Leaders & Managers
From the nitty gritty of daily management to addressing your aspirations of leadership, this section for leaders & managers tells you how to make strong leadership decisions, build effective teams, delegate and stay above the everyday management muddle.
Get tips, strategies, tool and advice on: performance reviews, preventing workplace violence, best-practices leadership, team building, leadership skills, people management and management training.
Everyone solves problems differently, but experts feel most of us share certain problem-solving styles. Take this quiz and gain some insight into how you approach the challenges you face at work.
If your small business operates more than one vehicle, chances are that you now (or will eventually) spend too much time managing the related maintenance and paperwork. An increasingly smart solution: Look into fleet-management services, which are no longer just for big businesses thanks to technology advances.
Ending an informal partnership is simple because there is no official entity to dissolve.
What do you do with company vehicles coming off their leases? Many employers now sell them to employees, a move that’s trending upward thanks to some attractive financial benefits and a new breed of technology to help manage the process.
Do you own a personal home that you rent out most of the year? If so, you can deduct expenses attributable to the rental property, including depreciation, maintenance, mortgage interest, property taxes and insurance.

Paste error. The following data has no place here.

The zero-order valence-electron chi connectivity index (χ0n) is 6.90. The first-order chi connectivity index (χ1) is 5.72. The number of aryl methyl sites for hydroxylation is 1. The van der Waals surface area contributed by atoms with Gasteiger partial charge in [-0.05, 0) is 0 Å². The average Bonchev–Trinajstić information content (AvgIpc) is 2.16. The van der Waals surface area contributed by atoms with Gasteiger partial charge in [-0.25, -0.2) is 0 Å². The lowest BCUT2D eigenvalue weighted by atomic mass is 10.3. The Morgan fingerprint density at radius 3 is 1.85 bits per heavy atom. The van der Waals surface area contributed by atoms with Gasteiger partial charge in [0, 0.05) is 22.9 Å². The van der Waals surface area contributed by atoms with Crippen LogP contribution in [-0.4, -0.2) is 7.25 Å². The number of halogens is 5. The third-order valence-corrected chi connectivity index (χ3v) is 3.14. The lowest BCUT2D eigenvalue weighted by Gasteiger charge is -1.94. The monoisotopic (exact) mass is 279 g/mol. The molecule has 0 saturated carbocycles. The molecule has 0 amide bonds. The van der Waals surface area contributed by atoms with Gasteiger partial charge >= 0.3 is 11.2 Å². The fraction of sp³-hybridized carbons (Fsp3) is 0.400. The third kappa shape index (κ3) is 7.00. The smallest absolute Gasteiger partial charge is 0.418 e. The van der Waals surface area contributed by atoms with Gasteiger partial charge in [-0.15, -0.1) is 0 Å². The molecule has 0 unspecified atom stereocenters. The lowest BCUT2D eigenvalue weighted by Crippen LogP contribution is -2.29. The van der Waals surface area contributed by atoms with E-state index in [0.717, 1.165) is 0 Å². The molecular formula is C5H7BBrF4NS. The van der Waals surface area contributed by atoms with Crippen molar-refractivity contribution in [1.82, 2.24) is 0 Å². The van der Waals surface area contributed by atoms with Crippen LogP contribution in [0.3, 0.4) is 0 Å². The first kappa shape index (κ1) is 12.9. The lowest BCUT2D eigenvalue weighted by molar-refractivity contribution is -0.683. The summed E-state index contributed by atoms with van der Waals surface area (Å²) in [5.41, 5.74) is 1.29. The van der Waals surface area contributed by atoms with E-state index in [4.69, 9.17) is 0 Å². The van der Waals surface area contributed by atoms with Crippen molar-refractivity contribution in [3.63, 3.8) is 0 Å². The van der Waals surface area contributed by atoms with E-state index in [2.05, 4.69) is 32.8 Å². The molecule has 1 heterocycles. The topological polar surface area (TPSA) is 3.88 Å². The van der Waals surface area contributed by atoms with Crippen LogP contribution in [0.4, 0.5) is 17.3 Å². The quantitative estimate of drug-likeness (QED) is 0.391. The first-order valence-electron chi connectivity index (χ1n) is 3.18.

Despite last month’s Cotton Bowl loss, Mike Leach has turned Texas Tech
University’s football team into a powerhouse by implementing some of
the most far-fetched theories in the game’s history. Better yet, his
ideas can supercharge results in any field. Here are five of his strategies:
Mastering the art of gratitude, said the stoic Roman philosopher Seneca, is the most important leadership skill. Here’s what he meant:
When Italian opera composer Vincenzo Bellini sent the score for his new opera Norma to the soprano who was to sing the title role back in 1831, she refused to perform it.
President James Monroe tends to come up short when compared with such
contemporaries and mentors as George Washington and Thomas Jefferson. But, today, Monroe would be considered a model of the laid-back but effective chief executive.
Crisis produces a state of being “on,” which a University of Michigan
business researcher calls the “fundamental state of leadership.” Here
are the four stages of moving from a normal work state to being “on”
for a crisis: